Fayetteville, N.C. — In body camera video released Friday, Fayetteville police interview witnesses to try and figure out what led to the shooting last Saturday of Jason Walker. Two witnesses, a man and a woman, told officers they saw Walker jump onto the hood of a truck driven by Lt. Jeffrey Hash before Hash exited the truck and shot Walker.
The three clips of video released Friday are a small part of the total 20 hours of video recorded at the scene.
“The footage released today is only a few minutes long and represents the first videos we submitted to the judge. However, the city has filed a petition to have all of the body cam footage released which encompasses about 20 hours of video. Staff will be working as expeditiously as possible to review that video and submit it for the judge’s consideration,” a city spokeswoman said in a statement.
State law requires that a judge approve any public released of police body-worn video, and Resident Superior Court Judge Ammons granted that in this case. Fayetteville Police Chief Gina Hawkins said the department was currently working to redact portions of the video, and it would be released as soon as possible.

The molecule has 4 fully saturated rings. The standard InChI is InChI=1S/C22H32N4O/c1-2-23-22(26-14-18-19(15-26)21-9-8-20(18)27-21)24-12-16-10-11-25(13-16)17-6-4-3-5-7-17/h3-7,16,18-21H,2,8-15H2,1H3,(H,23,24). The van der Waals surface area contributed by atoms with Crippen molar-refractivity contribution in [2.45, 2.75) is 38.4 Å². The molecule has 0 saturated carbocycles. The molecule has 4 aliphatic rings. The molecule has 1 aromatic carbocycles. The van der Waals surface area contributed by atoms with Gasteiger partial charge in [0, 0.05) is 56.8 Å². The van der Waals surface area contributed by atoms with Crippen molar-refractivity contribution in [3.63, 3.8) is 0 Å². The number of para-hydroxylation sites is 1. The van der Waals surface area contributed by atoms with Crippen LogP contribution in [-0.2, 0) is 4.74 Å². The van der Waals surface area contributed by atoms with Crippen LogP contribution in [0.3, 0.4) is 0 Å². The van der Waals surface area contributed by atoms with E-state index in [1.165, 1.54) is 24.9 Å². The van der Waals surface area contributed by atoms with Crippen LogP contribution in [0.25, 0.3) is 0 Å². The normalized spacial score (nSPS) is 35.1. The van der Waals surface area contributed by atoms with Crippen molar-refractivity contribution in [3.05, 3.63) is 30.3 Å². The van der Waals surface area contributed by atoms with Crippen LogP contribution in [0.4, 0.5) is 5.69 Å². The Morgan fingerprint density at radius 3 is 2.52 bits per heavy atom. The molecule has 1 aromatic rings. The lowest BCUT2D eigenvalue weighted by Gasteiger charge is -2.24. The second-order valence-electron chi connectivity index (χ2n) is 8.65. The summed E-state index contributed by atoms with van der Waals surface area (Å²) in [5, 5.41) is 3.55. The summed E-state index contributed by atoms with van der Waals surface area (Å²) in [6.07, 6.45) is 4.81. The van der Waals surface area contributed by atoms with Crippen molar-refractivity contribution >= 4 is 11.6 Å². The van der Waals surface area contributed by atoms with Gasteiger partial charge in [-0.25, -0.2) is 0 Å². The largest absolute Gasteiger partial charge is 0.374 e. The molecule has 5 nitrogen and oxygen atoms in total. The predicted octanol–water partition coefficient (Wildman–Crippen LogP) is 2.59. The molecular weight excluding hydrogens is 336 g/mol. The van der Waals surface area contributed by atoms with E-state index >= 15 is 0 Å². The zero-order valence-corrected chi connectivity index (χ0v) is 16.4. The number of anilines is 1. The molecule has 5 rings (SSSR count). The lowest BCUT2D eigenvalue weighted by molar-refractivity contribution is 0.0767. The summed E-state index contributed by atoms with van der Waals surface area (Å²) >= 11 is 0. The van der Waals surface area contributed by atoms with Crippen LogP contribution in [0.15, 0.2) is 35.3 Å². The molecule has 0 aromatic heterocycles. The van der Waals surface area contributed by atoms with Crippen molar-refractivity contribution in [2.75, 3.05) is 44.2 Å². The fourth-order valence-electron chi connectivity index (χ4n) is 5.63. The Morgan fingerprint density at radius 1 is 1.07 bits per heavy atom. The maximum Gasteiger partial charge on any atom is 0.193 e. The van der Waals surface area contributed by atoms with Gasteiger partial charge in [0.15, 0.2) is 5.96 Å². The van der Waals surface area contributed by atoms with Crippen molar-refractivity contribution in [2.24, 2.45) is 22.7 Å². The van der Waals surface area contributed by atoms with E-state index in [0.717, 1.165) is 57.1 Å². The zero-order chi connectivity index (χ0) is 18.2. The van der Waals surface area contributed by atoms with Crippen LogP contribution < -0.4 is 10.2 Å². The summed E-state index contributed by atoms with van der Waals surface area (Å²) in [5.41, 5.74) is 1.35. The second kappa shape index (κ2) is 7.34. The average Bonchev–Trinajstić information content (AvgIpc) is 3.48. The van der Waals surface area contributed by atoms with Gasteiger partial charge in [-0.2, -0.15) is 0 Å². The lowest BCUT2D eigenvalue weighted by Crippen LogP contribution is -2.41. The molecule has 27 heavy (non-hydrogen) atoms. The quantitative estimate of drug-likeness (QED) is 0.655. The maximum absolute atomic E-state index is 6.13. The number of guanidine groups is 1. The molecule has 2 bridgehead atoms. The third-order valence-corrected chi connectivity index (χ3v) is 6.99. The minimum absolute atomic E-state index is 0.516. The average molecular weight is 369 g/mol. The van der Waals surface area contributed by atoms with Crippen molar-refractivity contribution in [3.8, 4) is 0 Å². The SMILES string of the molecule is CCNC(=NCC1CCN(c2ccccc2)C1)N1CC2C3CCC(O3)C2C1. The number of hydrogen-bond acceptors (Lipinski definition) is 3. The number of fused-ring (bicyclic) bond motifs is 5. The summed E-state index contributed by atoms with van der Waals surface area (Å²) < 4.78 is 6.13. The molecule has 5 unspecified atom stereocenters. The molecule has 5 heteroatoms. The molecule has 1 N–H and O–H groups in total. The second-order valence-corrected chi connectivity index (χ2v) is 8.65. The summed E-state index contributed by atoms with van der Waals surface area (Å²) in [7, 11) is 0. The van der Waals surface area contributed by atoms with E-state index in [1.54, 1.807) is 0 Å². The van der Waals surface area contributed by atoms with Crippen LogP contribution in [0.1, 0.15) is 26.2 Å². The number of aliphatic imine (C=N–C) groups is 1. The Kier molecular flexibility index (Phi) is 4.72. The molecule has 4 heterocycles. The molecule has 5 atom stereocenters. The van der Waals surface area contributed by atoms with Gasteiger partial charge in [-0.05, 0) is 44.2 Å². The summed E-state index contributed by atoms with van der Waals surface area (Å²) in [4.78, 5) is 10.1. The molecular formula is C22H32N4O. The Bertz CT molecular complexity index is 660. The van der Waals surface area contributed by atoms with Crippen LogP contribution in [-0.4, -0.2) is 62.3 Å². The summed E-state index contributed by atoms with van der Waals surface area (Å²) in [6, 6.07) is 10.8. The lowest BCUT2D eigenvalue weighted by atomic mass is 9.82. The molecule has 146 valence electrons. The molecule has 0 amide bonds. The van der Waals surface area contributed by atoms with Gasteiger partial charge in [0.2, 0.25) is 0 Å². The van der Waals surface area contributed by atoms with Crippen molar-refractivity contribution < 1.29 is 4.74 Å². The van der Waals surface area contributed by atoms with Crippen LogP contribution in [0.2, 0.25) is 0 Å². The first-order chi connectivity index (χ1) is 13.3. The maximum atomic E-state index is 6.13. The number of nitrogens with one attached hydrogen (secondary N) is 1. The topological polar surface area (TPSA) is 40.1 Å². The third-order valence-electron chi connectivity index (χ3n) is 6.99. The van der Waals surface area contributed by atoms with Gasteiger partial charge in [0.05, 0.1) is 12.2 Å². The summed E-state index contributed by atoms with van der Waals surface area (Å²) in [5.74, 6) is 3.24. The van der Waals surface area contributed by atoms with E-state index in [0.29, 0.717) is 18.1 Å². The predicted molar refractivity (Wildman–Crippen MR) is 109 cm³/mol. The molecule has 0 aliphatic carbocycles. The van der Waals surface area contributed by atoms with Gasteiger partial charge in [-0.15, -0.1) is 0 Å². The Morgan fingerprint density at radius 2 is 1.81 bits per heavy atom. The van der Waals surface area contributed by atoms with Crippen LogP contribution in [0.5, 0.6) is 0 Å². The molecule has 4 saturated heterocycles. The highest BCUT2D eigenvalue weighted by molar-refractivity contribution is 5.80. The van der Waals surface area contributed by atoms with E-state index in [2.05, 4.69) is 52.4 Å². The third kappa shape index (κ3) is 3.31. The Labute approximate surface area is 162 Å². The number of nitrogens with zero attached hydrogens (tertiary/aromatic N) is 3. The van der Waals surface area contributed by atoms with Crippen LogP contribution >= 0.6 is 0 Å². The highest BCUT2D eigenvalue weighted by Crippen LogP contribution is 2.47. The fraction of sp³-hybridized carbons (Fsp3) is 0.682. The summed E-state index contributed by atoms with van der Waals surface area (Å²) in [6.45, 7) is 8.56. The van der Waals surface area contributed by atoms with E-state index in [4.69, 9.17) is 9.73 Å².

The footage could play a role in helping investigators better understand the moments leading up to Hash shooting Walker. Investigators have been using audio of the 911 calls, listening to witness statements and digging into pre-crash data stored in the “black box” of Hash’s vehicle to build a picture of what happened that day.
One witness, Elizabeth Ricks, said she was on the scene and watched the entire situation unfold. As a trauma nurse, she jumped into action and tried to save Walker’s life.
“I did not see anyone in distress. The man was just walking home,” said Ricks.
On the video released Friday, Ricks tells police, “I didn’t see that he posed a threat.”
But two other witnesses said Walker jumped onto the hood of Hash’s truck before the shots rang out.
“He jumped up on the guy’s hood, and then the guy jumped out and there was shooting,” one man said.
“That fellow jumped up on the hood, and he jumped out of his car and shot him,” another echoed.
Civil rights attorney Ben Crump, who represented the families of George Floyd and Andrew Brown, is representing Walker’s family.
Hash has said he was driving down the road when Walker “came flying across Bingham Drive, running.”
“I stopped so I wouldn’t hit him, and he jumped on my car and started screaming, pulled my windshield wipers off and started beating my windshield and broke my windshield,” said Hash.
Hash admitted to shooting and killing Walker afterwards, but said he was just trying to protect his family.